As a new widow, Lee felt the need to walk—fast! “I had a compulsion to walk,” Lee told Weiss. “The faster I walked, the better I felt.” Lee did not crumble when she lost her husband. She made her pain work for
her, and she became stronger because of it.
Resilience, Resilience, Resilience
We’re ready now to connect to the third article “The Joy of Being a Woman in Her 70s” published in this past Sunday’s New York Times (https://www.nytimes.com/2019/01/12/opinion/sunday/women-older-happiness.html
). Mary Pipher, the psychologist and bestselling author of Reviving Ophelia
(anyone with a daughter remember reading—and falling in love with—that one?), wrote this lovely piece about sorrow and growth and about our increased ability to be resilient as we age. By the time we are 70 (Lee was in her 70s when her husband passed), “we have all had more tragedy and more bliss in our lives than we could have foreseen,” Pipher contends. “We may not have control, but we have choices. With intention and focused attention, we can always find a forwards path.”
Age is No Barrier
Lee found her path forward after a great loss, and she is not looking back. She thinks that 2019 will be a great year for her, that she will break her own records. Yet, Lee is not solely focused on the track. She hopes that her accomplishments will inspire others. Lee wants very much to “‘be a role model for women in their middle years who are putting on a few pounds or thinking of slowing down,’” she told Weiss. “‘Age is no barrier to anything, really.’”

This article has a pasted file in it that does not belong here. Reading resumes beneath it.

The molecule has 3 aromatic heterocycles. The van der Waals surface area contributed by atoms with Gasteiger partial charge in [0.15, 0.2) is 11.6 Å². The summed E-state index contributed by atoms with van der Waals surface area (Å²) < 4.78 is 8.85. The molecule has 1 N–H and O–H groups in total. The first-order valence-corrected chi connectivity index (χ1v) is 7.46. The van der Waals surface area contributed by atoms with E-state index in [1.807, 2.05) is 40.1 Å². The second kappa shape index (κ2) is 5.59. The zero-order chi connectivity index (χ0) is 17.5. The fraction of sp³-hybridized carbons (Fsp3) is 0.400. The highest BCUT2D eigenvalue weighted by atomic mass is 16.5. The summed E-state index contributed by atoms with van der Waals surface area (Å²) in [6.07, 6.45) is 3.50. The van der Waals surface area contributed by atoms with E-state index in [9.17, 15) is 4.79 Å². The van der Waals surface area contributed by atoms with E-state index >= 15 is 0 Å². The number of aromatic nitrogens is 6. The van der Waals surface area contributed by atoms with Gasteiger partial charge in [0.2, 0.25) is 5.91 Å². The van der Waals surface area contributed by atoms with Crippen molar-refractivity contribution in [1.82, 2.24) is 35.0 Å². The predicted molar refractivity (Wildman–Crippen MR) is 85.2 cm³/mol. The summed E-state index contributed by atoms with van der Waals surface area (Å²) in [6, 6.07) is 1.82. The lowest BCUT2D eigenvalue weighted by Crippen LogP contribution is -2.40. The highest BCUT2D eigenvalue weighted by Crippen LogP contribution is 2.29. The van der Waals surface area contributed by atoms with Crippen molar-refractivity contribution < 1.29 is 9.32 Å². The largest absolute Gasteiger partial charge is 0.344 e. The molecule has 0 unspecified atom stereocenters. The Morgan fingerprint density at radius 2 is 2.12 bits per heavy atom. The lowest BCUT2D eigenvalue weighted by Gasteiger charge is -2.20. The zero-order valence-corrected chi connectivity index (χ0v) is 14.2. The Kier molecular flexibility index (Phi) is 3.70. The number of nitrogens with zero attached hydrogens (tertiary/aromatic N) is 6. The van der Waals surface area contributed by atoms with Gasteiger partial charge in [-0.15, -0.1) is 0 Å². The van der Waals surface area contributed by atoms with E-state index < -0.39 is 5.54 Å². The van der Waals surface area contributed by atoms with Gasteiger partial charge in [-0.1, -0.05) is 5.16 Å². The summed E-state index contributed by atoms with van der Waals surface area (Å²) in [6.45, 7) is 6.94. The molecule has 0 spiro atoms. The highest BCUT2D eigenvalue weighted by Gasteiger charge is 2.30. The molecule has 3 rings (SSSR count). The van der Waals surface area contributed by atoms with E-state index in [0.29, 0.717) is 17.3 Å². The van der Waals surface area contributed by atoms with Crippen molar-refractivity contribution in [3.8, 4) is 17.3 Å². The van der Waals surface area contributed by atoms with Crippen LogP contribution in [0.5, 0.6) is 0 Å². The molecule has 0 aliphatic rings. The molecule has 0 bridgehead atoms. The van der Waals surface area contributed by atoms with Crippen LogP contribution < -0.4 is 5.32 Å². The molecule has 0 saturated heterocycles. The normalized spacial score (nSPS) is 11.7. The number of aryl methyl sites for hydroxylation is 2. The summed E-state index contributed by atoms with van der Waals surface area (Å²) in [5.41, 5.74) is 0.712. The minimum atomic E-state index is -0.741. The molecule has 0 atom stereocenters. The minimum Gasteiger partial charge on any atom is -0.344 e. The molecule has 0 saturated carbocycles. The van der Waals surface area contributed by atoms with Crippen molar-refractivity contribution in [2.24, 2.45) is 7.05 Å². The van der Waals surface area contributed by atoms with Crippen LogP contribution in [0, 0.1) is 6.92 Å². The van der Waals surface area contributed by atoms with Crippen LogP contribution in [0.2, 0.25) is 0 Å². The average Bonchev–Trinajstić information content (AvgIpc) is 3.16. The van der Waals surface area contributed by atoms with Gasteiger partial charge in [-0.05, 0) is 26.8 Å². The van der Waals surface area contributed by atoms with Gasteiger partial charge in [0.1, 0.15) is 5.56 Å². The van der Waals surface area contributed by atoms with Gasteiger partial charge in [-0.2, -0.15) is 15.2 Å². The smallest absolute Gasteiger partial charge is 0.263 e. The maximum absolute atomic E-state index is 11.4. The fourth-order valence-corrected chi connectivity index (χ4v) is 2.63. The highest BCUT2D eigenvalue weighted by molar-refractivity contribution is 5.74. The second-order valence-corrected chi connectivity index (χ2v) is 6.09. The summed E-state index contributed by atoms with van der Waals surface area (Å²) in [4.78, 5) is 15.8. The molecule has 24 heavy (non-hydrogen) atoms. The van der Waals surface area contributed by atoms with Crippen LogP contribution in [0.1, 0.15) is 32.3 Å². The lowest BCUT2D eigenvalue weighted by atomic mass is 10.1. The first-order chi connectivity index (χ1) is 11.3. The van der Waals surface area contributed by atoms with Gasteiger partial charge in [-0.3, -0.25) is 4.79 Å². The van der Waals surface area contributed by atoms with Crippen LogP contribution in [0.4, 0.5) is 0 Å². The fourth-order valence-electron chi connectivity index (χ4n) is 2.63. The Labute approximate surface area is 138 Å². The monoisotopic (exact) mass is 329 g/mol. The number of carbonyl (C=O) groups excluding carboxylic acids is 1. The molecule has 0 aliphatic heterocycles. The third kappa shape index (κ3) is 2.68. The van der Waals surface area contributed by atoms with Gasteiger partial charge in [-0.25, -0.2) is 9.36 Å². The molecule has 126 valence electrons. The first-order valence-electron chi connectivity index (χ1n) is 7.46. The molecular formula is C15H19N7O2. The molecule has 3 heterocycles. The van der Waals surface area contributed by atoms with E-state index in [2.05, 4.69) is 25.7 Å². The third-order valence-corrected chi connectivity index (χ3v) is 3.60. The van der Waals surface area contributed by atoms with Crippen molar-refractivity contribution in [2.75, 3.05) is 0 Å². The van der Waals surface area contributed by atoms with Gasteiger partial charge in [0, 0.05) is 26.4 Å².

Who can argue with a 92-year-old who’s walked over 3,000,000 steps last year?
I’m starting to believe that age really isn’t a barrier to the things that are most important—and age offers some pretty wonderful opportunities as well. Just ask Susan, Glenn, Nancy, Maxine, Mary, and Lee. All unashamed and unafraid—and looking ahead!
A Few Questions
Where can you move forward this year? What will you do to empower yourself or other women? I would love to hear from you! Leave a comment or send me an email! Let’s empower each other!
Finally … I’d like to let you know of an opportunity offered by my school’s literary journal! Here’s the official word:
Lunch Ticket’s project “Amuse-Bouche: Spotlight” is now open for literary and visual art submissions for our 3/2019 to 8/2019 content. The journal of the Antioch University MFA program, Lunch Ticket strives to balance literary and visual art with conversations about social justice and community activism. “Amuse-Bouche: Spotlight” showcases one writer every other week and welcomes submissions in CNF, Fiction, Flash Prose, Poetry, Literary Translation, and YA (13+). Submissions always free. Deadline: 1/31/2019. Guidelines: https://lunchticket.org/about/submission-guidelines/
Have a wonderful week, everyone!
See you next Friday!